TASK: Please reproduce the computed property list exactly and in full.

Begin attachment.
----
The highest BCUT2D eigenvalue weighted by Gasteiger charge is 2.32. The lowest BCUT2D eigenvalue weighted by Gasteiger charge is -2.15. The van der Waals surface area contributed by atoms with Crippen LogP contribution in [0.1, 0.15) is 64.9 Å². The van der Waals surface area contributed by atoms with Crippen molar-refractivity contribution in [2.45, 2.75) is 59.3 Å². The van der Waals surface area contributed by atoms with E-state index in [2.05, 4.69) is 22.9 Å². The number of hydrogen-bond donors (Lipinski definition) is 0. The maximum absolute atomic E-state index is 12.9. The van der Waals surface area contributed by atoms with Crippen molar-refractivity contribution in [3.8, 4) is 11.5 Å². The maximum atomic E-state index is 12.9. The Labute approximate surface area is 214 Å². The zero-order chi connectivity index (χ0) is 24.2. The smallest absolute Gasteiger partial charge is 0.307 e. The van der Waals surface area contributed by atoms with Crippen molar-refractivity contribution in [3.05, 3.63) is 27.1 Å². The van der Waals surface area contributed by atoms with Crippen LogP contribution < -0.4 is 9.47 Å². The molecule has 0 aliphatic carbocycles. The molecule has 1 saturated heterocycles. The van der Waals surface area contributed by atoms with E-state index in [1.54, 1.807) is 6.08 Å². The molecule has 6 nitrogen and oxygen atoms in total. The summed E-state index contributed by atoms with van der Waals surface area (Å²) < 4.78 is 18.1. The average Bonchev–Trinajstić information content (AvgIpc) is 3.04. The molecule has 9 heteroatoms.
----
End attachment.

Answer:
The highest BCUT2D eigenvalue weighted by Gasteiger charge is 2.32. The lowest BCUT2D eigenvalue weighted by Gasteiger charge is -2.15. The van der Waals surface area contributed by atoms with Crippen LogP contribution in [0.1, 0.15) is 64.9 Å². The van der Waals surface area contributed by atoms with Crippen molar-refractivity contribution in [2.45, 2.75) is 59.3 Å². The van der Waals surface area contributed by atoms with E-state index in [2.05, 4.69) is 22.9 Å². The number of hydrogen-bond donors (Lipinski definition) is 0. The maximum absolute atomic E-state index is 12.9. The van der Waals surface area contributed by atoms with Crippen molar-refractivity contribution in [3.8, 4) is 11.5 Å². The maximum atomic E-state index is 12.9. The Labute approximate surface area is 214 Å². The zero-order chi connectivity index (χ0) is 24.2. The smallest absolute Gasteiger partial charge is 0.307 e. The van der Waals surface area contributed by atoms with Crippen molar-refractivity contribution in [3.05, 3.63) is 27.1 Å². The van der Waals surface area contributed by atoms with Crippen LogP contribution < -0.4 is 9.47 Å². The molecule has 0 aliphatic carbocycles. The molecule has 1 saturated heterocycles. The van der Waals surface area contributed by atoms with E-state index in [1.54, 1.807) is 6.08 Å². The molecule has 6 nitrogen and oxygen atoms in total. The summed E-state index contributed by atoms with van der Waals surface area (Å²) < 4.78 is 18.1. The average Bonchev–Trinajstić information content (AvgIpc) is 3.04. The molecule has 9 heteroatoms.